GOD, THE BROKENHEARTED FATHER
God reminisces about his relationship with Israel, and Hosea relays his words.
To God, Israel is his much-loved son. God called him out of Egypt, teaching him how to walk. But as God sought out his son, his son walked away from him. But God can’t give up on his people and let them go. His heart is too invested; he cares too deeply. He decrees that because he’s God and not a man, he is not going to act in anger and destroy his people. Eventually they will come from the nations where they’ve been scattered and follow him.
God’s people have a reputation just like the other nations—they kiss idols and offer human sacrifices. They must bear their guilt.
Hosea appeals to God’s people to come back to him—to ask him to forgive them of their sins, to turn from their idols and their dependence on other nations. God promises that if they will do that, he will turn from his anger, heal their wounds and freely give them his love.
The King’s Heart
God had raised his son. Like a parent, he taught Israel the rules by which his family would operate. Like providing Cheerios for a toddler, God delivered his people’s food every morning, covering the ground with manna. Like a protective parent, he took them by the hand and guided them through the wilderness with a pillar of cloud and fire. Like a tender caregiver, he made sure that their clothes didn’t wear out. Like an inviting father, he showed them how to build his house and how to spend time with him there. As his family, he had given them a calendar of days they could memorialize together. And as his children, he had given them land, an inheritance.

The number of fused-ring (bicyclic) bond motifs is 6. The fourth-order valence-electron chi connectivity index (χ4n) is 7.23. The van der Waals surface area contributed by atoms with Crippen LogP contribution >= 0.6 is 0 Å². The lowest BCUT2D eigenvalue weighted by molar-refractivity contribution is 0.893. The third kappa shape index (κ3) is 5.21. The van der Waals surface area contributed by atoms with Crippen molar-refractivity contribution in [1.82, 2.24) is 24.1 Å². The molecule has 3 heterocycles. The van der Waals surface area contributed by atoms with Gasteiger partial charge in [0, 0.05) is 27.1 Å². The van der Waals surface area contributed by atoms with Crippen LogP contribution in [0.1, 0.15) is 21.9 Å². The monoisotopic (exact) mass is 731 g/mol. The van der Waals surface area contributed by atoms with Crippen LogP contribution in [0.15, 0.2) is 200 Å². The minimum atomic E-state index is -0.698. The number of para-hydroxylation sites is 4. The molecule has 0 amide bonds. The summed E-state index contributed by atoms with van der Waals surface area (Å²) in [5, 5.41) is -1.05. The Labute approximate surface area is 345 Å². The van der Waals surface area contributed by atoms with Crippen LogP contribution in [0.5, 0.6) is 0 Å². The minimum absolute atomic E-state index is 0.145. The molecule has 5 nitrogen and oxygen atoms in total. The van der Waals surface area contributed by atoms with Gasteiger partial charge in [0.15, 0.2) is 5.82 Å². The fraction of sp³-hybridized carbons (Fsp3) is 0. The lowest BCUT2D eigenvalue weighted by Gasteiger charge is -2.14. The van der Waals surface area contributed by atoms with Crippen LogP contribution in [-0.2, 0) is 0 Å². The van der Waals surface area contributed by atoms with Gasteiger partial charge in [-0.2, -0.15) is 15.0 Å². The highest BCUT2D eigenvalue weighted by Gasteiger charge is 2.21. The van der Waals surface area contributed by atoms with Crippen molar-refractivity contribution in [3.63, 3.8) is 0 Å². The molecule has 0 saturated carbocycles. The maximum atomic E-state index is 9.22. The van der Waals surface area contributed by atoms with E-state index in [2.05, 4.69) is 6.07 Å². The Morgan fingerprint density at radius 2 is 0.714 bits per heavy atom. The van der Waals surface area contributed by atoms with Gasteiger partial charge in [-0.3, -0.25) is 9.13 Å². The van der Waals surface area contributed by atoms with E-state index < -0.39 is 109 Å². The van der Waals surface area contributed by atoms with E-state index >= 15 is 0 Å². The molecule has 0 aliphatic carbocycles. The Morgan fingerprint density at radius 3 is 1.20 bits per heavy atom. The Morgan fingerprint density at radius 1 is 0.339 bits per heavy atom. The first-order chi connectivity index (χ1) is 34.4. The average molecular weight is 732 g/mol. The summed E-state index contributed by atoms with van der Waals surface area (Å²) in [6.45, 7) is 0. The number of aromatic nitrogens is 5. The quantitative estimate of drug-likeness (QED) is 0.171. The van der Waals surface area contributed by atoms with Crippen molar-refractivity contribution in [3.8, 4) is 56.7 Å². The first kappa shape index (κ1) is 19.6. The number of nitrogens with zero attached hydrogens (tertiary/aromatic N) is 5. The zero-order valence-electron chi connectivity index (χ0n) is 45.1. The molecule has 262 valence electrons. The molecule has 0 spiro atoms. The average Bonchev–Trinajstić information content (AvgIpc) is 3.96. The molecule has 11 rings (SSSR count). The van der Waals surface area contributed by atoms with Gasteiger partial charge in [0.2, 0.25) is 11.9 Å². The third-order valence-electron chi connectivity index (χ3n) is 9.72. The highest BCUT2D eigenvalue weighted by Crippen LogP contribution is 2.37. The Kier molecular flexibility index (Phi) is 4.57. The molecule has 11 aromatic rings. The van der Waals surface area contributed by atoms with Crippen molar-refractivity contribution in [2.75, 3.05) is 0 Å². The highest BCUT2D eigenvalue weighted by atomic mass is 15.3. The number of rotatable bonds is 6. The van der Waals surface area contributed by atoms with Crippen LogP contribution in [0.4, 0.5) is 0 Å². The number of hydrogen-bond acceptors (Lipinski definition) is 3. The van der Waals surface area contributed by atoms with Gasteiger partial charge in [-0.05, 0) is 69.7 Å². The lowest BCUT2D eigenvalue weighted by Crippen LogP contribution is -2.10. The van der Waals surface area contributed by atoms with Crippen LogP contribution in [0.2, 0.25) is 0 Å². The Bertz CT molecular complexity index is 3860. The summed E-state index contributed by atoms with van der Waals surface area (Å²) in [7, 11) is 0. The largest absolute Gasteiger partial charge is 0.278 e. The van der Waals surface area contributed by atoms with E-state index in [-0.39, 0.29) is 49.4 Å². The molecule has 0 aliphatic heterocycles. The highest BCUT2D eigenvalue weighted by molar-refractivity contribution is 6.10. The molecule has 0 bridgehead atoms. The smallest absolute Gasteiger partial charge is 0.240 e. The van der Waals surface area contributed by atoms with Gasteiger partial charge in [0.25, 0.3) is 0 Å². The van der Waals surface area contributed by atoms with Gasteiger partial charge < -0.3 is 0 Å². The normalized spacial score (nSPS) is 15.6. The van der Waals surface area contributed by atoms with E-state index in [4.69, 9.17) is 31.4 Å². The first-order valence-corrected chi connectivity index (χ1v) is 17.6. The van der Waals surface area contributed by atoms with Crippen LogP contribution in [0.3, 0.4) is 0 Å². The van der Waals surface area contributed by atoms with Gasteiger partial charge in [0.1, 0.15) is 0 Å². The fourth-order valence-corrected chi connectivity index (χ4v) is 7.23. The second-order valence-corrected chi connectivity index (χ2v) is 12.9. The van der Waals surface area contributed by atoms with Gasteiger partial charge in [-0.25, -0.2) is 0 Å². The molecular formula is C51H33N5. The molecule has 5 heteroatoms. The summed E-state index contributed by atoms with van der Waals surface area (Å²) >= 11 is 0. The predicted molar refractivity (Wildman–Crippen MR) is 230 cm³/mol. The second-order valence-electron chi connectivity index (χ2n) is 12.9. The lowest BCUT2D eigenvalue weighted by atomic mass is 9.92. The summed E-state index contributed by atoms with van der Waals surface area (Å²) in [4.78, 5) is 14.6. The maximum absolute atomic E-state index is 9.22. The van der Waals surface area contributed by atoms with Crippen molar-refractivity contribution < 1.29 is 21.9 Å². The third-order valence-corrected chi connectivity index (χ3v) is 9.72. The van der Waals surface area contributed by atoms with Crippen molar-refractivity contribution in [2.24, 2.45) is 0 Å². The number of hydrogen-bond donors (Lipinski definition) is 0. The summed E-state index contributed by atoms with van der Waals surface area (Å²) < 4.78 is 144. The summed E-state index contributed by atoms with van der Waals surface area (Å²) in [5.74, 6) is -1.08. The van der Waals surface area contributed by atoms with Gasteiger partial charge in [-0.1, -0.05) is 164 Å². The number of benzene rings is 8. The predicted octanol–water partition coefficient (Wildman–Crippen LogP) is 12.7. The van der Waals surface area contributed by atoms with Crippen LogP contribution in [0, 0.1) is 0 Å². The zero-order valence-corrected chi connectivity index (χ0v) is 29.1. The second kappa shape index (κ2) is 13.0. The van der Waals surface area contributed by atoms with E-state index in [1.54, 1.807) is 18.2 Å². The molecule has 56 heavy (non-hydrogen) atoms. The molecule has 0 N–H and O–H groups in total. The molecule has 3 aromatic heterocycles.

God didn’t just consider Israel a group of people who followed him—they were his family. God says, “To them I was like one who lifts a little child to the cheek, and I bent down to feed them” (Hosea 11:4).
But the son he loved was rejecting him—choosing the painful path. It is sheer anguish. “How can I give you up, Ephraim? How can I hand you over, Israel? . . . I will not carry out my fierce anger, nor will I devastate Ephraim again. For I am God, and not a man—the Holy One among you” (Hosea 11:8-9).
God couldn’t turn his back on his son. He had to discipline him, but he would eventually restore him.
Hosea’s name means “salvation.” Every time the Israelites heard the prophet’s name, they knew what God was offering them—salvation.
Copyright © 2014 by Walk Thru the Bible Ministries, Inc. All rights reserved.